Pisistratus, the First Librarian? Gellius on Libraries Built, Pillaged and Burned

Aulus Gellius, Attic Nights 7.17


17: Who was the first of all to provide books for the public to read; and what quantity of books were in Athenian public libraries before the Persian invasions?

Pisistratus the tyrant is said to have been the first to make books of liberal disciplines available to be read publicly in Athens. Afterwards, the Athenians themselves increased the collection eagerly and carefully. But later when Xerxes became master of Athens and the city was burned except for the citadel, he stole the entire collection and took it to Persia. Many years later, King Seleucus, who was nicknamed Nicanor, made sure that all of these books were returned to Athens.

At a later date, a great number of books—nearly seven hundred thousand volumes, were either collected or published in Egypt under the Ptolemaic kings; but these books were all burned in our first Alexandrian War during the sack of the city—this wasn’t done on purpose or by any orders, but accidentally by the auxiliary regiment.”

 XVII. Quis omnium primus libros publice praebuerit legendos; quantusque numerus fuerit Athenis ante clades Persicas librorum in bibliothecis publicorum.

1 Libros Athenis disciplinarum liberalium publice ad legendum praebendos primus posuisse dicitur Pisistratus tyrannus. Deinceps studiosius accuratiusque ipsi Athenienses auxerunt; sed omnem illam postea librorum copiam Xerxes Athenarum potitus urbe ipsa praeter arcem incensa abstulit asportavitque in Persas. 2 Eos porro libros universos multis post tempestatibus Seleucus rex, qui Nicanor appellatus est, referendos Athenas curavit. 3 Ingens postea numerus librorum in Aegypto ab Ptolemaeis regibus vel conquisitus vel confectus est ad milia ferme voluminum septingenta; sed ea omnia bello priore Alexandrino, dum diripitur ea civitas, non sponte neque opera consulta, sed a militibus forte auxiliaris incensa sunt.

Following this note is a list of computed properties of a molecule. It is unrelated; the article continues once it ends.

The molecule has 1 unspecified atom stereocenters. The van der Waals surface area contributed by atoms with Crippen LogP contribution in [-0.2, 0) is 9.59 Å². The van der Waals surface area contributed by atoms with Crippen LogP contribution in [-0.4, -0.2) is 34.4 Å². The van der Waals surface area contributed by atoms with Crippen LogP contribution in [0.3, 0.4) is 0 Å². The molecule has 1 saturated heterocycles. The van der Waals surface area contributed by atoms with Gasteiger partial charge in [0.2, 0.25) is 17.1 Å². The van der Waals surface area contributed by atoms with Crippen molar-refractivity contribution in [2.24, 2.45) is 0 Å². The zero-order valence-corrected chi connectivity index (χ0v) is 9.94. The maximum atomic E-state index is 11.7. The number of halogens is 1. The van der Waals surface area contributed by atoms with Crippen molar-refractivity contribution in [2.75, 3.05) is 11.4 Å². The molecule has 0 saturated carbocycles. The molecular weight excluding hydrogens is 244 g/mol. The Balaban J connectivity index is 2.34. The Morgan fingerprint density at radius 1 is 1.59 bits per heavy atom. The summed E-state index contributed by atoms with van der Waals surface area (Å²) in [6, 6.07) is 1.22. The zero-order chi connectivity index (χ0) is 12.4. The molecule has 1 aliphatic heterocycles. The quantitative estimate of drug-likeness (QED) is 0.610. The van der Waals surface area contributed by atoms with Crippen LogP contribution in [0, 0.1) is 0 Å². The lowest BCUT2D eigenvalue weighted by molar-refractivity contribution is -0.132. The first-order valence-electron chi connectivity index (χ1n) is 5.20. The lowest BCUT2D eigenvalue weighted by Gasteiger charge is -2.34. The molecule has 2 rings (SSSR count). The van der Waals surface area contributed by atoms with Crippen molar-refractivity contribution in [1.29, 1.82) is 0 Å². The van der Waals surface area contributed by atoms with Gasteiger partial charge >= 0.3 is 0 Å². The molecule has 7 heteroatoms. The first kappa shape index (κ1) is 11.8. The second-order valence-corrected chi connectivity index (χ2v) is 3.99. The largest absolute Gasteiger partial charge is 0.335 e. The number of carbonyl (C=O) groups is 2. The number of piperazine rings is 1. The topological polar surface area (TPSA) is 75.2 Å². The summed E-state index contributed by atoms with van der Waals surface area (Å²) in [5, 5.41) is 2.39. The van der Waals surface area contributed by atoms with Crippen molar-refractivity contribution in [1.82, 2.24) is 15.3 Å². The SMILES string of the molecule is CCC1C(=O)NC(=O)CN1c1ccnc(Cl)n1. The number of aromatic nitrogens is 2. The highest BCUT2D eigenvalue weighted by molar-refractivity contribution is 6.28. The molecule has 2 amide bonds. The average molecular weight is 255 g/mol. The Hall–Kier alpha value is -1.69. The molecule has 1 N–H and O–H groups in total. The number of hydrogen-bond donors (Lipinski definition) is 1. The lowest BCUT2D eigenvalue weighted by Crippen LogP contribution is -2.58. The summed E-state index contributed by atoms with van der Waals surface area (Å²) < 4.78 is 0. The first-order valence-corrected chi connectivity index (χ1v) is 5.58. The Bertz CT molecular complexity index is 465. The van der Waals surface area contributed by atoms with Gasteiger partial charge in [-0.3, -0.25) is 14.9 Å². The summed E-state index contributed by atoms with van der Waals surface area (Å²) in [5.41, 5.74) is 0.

[the War mentioned here is likely 48 CBE; the Library at Alexandria was rebuilt by 41 BCE. It was burned again in 272 CE and abandoned by the end of the 4th century CE]

Werewolf Week, Fantastic Friday Edition: Herotodus’s Lycanthropic Tribe

This week we’ve mentioned therapeutic treatments for lycanthropy, the ritual origins of some Greek beliefs, and a Roman ghost story from Petronius.  But we have so far overlooked the earliest reference to werewolves from classical antiquity, Herodotus’ description of the Neuroi.

Histories, 4.105

The Neuroi are Skythian culturally, but one generation before Darius’ invasion they were driven from their country by snakes. It happens that their land produces many snakes; and even more descended upon them from the deserted regions to the point that they were overwhelmed and left their own country to live with the Boudinoi.

These men may actually be wizards. For the Skythians and even the Greeks who have settled in Skythia report that once each year the Neurian men turn into wolves for a few days and then transform back into themselves again. People who say these things don’t persuade me, but they tell the tale still and swear to it when they do.”